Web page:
You are responsible for five responses to the five primary source books. Each of these should be two pages long, double spaced. They should consist of three parts.
1. Exposition. Your first paragraph should describe the book, and briefly explain what you have decided about one or more of questions that I have posed.
2. Development. The middle of your essay should explain your answer. It should offer details about the main arguments and content of the book to support your claims. It should also offer background from Give Me Liberty!
3. Conclusion. Your last paragraph should recapitulate your argument, and add some final point that you think bolsters your perspective.
Don’t be reluctant to use phases like “in this essay I argue . . . ” or “I think that . . . ” or “in conclusion, I believe that . . . ”
Quote from the book when you find some passage that illustrates your points. Use your Give Me Liberty! textbook to provide background, or to add additional quotes. But don’t over-quote from either of the books. Use your own words. And don’t just copy passages from the books or other sources verbatim as if they were your own, that’s plagiarism.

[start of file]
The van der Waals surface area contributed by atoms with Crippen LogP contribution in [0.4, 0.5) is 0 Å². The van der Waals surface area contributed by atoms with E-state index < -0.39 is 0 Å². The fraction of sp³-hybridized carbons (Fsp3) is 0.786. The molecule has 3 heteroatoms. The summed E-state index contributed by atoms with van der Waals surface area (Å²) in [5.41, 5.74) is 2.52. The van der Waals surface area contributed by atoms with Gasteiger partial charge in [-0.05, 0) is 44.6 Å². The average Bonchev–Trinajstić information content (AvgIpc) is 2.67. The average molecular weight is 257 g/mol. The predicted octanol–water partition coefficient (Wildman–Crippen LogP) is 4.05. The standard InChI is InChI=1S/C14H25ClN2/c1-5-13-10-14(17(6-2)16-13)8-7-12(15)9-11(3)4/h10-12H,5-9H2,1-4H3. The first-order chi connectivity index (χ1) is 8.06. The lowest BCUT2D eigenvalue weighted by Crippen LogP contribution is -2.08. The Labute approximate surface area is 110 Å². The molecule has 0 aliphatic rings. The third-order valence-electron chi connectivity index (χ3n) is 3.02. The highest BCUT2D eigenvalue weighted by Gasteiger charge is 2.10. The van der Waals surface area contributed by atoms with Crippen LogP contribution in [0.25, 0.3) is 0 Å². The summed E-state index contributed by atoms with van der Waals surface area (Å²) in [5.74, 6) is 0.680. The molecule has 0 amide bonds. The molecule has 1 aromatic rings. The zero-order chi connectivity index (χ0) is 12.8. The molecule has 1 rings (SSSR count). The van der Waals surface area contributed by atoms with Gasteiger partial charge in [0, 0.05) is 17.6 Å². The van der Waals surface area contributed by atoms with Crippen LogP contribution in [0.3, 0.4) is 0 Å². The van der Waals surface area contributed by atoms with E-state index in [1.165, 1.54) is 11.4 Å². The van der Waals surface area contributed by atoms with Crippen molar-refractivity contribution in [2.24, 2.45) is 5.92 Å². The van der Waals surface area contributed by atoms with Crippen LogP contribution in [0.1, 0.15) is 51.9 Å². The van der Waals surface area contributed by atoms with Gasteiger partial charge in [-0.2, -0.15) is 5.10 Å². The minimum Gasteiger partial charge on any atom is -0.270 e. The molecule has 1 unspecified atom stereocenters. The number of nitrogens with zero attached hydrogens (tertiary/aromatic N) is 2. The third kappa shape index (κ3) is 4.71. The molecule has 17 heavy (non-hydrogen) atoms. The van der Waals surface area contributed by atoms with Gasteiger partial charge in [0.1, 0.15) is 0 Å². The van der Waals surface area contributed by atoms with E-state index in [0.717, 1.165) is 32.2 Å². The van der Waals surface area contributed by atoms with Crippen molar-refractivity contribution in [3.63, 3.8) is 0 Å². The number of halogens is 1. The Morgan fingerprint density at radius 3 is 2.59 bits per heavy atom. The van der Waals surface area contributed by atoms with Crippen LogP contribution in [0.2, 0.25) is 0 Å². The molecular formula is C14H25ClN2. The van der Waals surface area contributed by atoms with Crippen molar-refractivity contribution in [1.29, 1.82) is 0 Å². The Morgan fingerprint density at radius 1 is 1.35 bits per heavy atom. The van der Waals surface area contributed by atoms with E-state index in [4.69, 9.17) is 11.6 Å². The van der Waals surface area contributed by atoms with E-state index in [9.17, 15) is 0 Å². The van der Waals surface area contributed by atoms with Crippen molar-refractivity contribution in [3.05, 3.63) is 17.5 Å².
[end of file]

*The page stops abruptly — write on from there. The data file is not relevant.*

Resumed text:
As for your reference style, use end notes in the style of the Modern Language Association. Thus:
1. W.E.B. DuBois, The Souls of Black Folk (New York: Publisher, 1908) 17.
Once you have used the reference once, your next reference to the book can look like this:
2. DuBois, 87.
If you are using an online source like Project Gutenberg, no worries, just cite the url page instead of a page number.
Your teaching assistants will grade your papers from 100 to zero.
High grades (90+) will go to focused papers that pay attention to spelling and grammar. These papers emphasize a strong argument backed by clear references.
Medium grades (80-99) will go to competent papers that touch on the questions, but with less focus, organization, or reference backing.
Lower grades will go to all other submissions.
Your papers are due in section the week the syllabus says they’re due. You can hand them in late, but you’ll lose ten points on the paper. Your TA will determine exactly when papers are due in section.
PS: Please format your papers with page numbers, and staple the pages together.
Week 1: Get going on Edward Bellamy’s Looking Backwards.
Week 2: Commence reading W.E.B. Du Bois’ Souls of Black Folk.
Week 3: Essay for Bellamy due in section.
Week 4: Take up Barton’s Man Nobody Knows; essay for Du Bois due in section.
Week 5: Essay for Barton due in section.
Week 6: Start cracking on Burdick and Lederer’s The Ugly American
Week 7: Essay for Burdick and Lederer due.
Week 8: Get started on Brown’s Sex and the Single Girl.
Week 9: Essay for Brown due. You’re done!